• Preprint
    Th-234 sorption and export models in the water column : a review
    ( 2005-10-10) Savoye, Nicolas ; Benitez-Nelson, Claudia R. ; Burd, Adrian B. ; Cochran, J. Kirk ; Charette, Matthew A. ; Buesseler, Ken O. ; Jackson, George A. ; Roy-Barman, Matthieu ; Schmidt, Sabine ; Elskens, Marc
    Over the past few decades, the radioisotope pair of 238U/234Th has been widely and increasingly used to describe particle dynamics and particle export fluxes in a variety of aquatic systems. The present paper is one of five review articles dedicated to 234Th. It is focused on the models associated with 234Th whereas the companion papers (same issue) are focused on present and future methodologies and techniques (Rutgers van der Loeff et al.), C/234Th ratios (Buesseler et al.), 234Th speciation (Santschi et al.) and present and future applications of 234Th (Waples et al.). In this paper, we review current 234Th scavenging models and discuss the relative importance of the non steady state and physical terms associated with the most commonly used model to estimate 234Th flux. Based on this discussion we recommend that for future work the use of models should be accompanied by a discussion of the effect that model and data uncertainty have on the model results. We also suggest that future field work incorporate repeat occupations of sample sites on time scales of 1-4 weeks in order to evaluate steady state versus non steady state estimates of 234Th export, especially during high flux events (> ca. 800 dpm m-2 d-1). Finally, knowledge of the physical oceanography of the study area is essential, particularly in ocean margins and in areas of established upwelling (e.g. Equatorial Pacific). These suggestions will greatly enhance the application of 234Th as a tracer of particle dynamics and flux in more complicated regimes.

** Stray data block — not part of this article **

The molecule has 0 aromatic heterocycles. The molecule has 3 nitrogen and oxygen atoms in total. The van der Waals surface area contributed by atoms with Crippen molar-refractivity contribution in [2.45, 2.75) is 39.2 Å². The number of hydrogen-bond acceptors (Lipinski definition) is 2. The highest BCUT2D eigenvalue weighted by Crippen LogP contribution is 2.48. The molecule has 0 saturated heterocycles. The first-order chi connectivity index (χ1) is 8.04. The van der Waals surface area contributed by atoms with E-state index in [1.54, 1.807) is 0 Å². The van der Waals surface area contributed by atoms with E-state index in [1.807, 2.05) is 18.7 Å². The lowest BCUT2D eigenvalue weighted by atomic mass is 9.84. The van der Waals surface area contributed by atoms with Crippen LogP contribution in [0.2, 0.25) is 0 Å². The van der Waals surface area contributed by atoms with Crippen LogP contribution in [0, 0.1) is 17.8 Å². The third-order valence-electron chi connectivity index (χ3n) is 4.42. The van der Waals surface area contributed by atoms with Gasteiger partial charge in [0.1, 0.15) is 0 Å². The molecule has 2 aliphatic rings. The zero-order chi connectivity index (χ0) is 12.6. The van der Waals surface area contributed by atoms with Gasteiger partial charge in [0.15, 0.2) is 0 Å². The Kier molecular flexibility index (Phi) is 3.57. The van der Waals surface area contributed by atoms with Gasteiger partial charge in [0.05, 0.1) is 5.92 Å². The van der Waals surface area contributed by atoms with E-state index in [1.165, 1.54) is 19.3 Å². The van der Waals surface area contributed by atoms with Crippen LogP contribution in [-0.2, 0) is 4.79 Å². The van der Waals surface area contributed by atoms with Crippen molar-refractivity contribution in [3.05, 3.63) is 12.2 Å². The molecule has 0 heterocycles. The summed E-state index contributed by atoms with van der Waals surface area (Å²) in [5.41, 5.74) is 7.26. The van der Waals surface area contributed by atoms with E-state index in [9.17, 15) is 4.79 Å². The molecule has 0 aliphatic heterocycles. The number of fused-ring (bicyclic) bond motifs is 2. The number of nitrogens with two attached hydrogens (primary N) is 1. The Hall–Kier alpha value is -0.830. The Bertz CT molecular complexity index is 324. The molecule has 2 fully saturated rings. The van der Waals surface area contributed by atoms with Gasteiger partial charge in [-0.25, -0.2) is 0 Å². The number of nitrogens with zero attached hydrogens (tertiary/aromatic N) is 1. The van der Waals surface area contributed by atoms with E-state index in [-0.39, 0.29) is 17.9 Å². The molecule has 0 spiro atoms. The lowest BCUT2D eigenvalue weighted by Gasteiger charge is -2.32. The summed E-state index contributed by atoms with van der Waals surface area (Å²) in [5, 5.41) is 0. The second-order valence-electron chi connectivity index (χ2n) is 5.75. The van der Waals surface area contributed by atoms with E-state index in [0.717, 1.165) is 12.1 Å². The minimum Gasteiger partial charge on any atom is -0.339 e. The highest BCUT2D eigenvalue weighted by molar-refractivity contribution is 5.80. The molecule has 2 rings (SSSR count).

• Working Paper
    EXPORTS Measurements and Protocols for the NE Pacific Campaign
    (NASA STI Program and Woods Hole Oceanographic Institution, 2021-02) Behrenfeld, Michael J. ; Benitez-Nelson, Claudia R. ; Boss, Emmanuel S. ; Brzezinski, Mark A. ; Buck, Kristen N. ; Buesseler, Ken O. ; Burd, Adrian B. ; Carlson, Craig A. ; Cassar, Nicolas ; Cetinić, Ivona ; Close, Hilary G. ; Craig, Susanne E. ; D'Asaro, Eric A. ; Durkin, Colleen A. ; Estapa, Margaret L. ; Fassbender, Andrea ; Fox, James ; Freeman, Scott ; Gifford, Scott M. ; Gong, Weida ; Graff, Jason R. ; Gray, Deric ; Guidi, Lionel ; Halsey, Kim ; Hansell, Dennis A. ; Haëntjens, Nils ; Horner, Tristan J. ; Jenkins, Bethany D. ; Jones, Janice L. ; Karp-Boss, Lee ; Kramer, Sasha J. ; Lam, Phoebe J. ; Lee, Craig M. ; Lee, Jong-Mi ; Liu, Shuting ; Mannino, Antonio ; Maas, Amy E. ; Marchal, Olivier ; Marchetti, Adrian ; McDonnell, Andrew M. P. ; McNair, Heather ; Menden-Deuer, Susanne ; Morison, Francoise ; Nelson, Norman B. ; Nicholson, David P. ; Niebergall, Alexandria K. ; Omand, Melissa M. ; Passow, Uta ; Perry, Mary J. ; Popp, Brian N. ; Proctor, Chris ; Rafter, Patrick ; Roca-Martí, Montserrat ; Roesler, Collin S. ; Rubin, Edwina ; Rynearson, Tatiana A. ; Santoro, Alyson E. ; Siegel, David A. ; Sosik, Heidi M. ; Soto Ramos, Inia ; Stamieszkin, Karen ; Steinberg, Deborah K. ; Stephens, Brandon M. ; Thompson, Andrew F. ; Van Mooy, Benjamin A. S. ; Zhang, Xiaodong